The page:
Much of December and the first week or so of January was highlighted by highly amplified flow in the mid and upper levels of the atmosphere and blocking. In this case, the jet stream and the associated storm track generally remained well to the north of Colorado, diving south eastward across the central United states, carving out a deep trough in the East. This meant the western United States experienced warmer and drier than normal conditions while the East was in the ice box with unusual snow falling in the southeastern states. This pattern was very stubborn to the dismay of western ski areas and snow sports enthusiasts. The Pacific North American (PNA) atmospheric oscillation is often the culprit behind these persistent periods of warm and cold weather. If you have watched enough weather updates, then you know that often when it is warm in the West, it is cold in the East. Conversely, when it is cold in the West, then it is warm in the East. The former case is know as a positive phase PNA while the latter is a negative phase PNA. The image below shows that the PNA has been predominantly positive since late November. Hence the below normal precipitation and above normal temperatures in the Colorado Front Range:
The weather pattern will become more progressive over the next few weeks. You know you are in a progressive weather pattern when cold weather alternates with warmer weather and storms become more frequent.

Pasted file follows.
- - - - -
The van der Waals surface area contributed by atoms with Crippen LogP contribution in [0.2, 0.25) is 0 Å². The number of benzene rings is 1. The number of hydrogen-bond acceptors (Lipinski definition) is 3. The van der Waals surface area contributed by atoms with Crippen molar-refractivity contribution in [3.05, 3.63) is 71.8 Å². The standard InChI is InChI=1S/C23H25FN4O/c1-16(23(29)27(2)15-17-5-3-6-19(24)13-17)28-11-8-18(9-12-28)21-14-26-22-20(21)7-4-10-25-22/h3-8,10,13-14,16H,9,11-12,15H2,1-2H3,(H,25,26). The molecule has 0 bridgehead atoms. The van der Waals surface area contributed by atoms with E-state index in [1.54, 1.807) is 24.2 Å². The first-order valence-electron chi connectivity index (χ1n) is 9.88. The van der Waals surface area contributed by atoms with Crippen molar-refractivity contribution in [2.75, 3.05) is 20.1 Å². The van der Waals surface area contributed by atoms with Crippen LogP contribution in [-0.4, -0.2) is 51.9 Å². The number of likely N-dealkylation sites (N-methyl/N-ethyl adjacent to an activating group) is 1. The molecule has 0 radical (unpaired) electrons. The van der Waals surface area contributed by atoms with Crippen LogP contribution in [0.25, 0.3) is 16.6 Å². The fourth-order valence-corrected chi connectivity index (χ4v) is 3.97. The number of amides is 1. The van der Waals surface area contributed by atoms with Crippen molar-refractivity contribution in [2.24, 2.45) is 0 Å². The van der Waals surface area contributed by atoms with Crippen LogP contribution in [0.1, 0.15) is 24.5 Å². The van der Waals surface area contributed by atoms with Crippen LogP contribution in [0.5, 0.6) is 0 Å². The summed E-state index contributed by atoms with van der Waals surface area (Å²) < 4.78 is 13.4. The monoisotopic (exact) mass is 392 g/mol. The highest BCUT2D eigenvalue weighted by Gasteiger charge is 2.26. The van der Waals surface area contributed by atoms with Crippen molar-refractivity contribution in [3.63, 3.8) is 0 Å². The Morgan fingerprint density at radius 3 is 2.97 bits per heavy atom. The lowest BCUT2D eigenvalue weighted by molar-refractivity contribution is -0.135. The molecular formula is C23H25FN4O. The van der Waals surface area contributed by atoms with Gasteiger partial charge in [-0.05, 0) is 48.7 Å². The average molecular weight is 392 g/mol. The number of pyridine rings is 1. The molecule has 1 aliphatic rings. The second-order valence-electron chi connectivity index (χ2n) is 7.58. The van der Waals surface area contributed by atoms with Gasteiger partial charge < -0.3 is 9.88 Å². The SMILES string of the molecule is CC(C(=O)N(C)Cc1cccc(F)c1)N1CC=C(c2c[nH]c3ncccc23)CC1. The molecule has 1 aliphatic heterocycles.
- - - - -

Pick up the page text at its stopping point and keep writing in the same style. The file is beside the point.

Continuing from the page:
In the near term, the end of the weekend will feature dry and seasonable weather. A large area of cold high pressure will slowly sink southward into the northern plains states Sunday night, and this push much colder air into the Front Range late Sunday night and Monday morning. East/northeasterly upslope winds will push moisture up against the foothills resulting in a period of light snow east of the Continental Divide. Right now, it appears that this cold air mass and upslope winds will reach as high as 11000 feet meaning that most of the foothills communities such as Nederland, Ward, and Black Hawk, will experience a frigid, cloudy, and cold Monday. In addition to the lift produced by the upslope winds, there will be lift produced by a nearby jet streak – a core of faster winds in the jet stream (see below). This will help to augment snowfall in the foothills and along the plains. When all is said and done 1 to 3 inches of snow are possible in Nederland with the higher amounts of east of town.
Stay tuned … this will be a small storm, but it will make it feel like winter again!